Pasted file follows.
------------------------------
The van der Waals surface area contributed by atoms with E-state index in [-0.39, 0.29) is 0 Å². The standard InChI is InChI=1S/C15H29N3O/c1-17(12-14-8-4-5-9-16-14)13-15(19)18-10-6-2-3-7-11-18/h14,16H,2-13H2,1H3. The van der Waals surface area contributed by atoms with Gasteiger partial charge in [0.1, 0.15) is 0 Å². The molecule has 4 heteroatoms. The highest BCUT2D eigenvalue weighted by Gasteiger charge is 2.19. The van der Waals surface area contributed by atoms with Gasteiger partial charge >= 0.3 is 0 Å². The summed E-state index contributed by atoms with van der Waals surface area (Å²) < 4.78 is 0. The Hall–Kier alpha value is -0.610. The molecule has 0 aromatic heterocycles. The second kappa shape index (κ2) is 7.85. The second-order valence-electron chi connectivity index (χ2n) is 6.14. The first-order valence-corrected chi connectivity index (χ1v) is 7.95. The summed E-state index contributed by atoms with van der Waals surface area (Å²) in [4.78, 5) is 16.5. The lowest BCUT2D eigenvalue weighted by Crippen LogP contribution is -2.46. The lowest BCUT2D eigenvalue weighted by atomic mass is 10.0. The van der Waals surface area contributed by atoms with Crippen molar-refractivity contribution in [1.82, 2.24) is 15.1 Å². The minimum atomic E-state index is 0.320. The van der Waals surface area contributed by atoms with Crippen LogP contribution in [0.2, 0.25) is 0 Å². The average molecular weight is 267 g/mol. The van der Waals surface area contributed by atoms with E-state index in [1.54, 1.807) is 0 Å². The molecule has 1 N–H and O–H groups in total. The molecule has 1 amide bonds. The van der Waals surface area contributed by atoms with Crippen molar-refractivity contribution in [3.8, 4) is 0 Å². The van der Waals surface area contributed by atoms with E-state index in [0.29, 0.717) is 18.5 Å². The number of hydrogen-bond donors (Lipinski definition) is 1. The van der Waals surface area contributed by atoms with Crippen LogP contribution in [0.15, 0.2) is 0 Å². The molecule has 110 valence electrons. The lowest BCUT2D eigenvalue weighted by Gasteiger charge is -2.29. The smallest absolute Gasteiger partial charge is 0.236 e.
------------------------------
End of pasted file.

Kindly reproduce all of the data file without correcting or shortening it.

The van der Waals surface area contributed by atoms with E-state index in [-0.39, 0.29) is 0 Å². The standard InChI is InChI=1S/C15H29N3O/c1-17(12-14-8-4-5-9-16-14)13-15(19)18-10-6-2-3-7-11-18/h14,16H,2-13H2,1H3. The van der Waals surface area contributed by atoms with Gasteiger partial charge in [0.1, 0.15) is 0 Å². The molecule has 4 heteroatoms. The highest BCUT2D eigenvalue weighted by Gasteiger charge is 2.19. The van der Waals surface area contributed by atoms with Gasteiger partial charge >= 0.3 is 0 Å². The summed E-state index contributed by atoms with van der Waals surface area (Å²) < 4.78 is 0. The Hall–Kier alpha value is -0.610. The molecule has 0 aromatic heterocycles. The second kappa shape index (κ2) is 7.85. The second-order valence-electron chi connectivity index (χ2n) is 6.14. The first-order valence-corrected chi connectivity index (χ1v) is 7.95. The summed E-state index contributed by atoms with van der Waals surface area (Å²) in [4.78, 5) is 16.5. The lowest BCUT2D eigenvalue weighted by Crippen LogP contribution is -2.46. The lowest BCUT2D eigenvalue weighted by atomic mass is 10.0. The van der Waals surface area contributed by atoms with Crippen molar-refractivity contribution in [1.82, 2.24) is 15.1 Å². The minimum atomic E-state index is 0.320. The van der Waals surface area contributed by atoms with Crippen LogP contribution in [0.2, 0.25) is 0 Å². The average molecular weight is 267 g/mol. The van der Waals surface area contributed by atoms with E-state index in [1.54, 1.807) is 0 Å². The molecule has 1 N–H and O–H groups in total. The molecule has 1 amide bonds. The van der Waals surface area contributed by atoms with Crippen molar-refractivity contribution in [3.8, 4) is 0 Å². The van der Waals surface area contributed by atoms with E-state index in [0.29, 0.717) is 18.5 Å². The number of hydrogen-bond donors (Lipinski definition) is 1. The van der Waals surface area contributed by atoms with Crippen LogP contribution in [0.15, 0.2) is 0 Å². The molecule has 110 valence electrons. The lowest BCUT2D eigenvalue weighted by Gasteiger charge is -2.29. The smallest absolute Gasteiger partial charge is 0.236 e.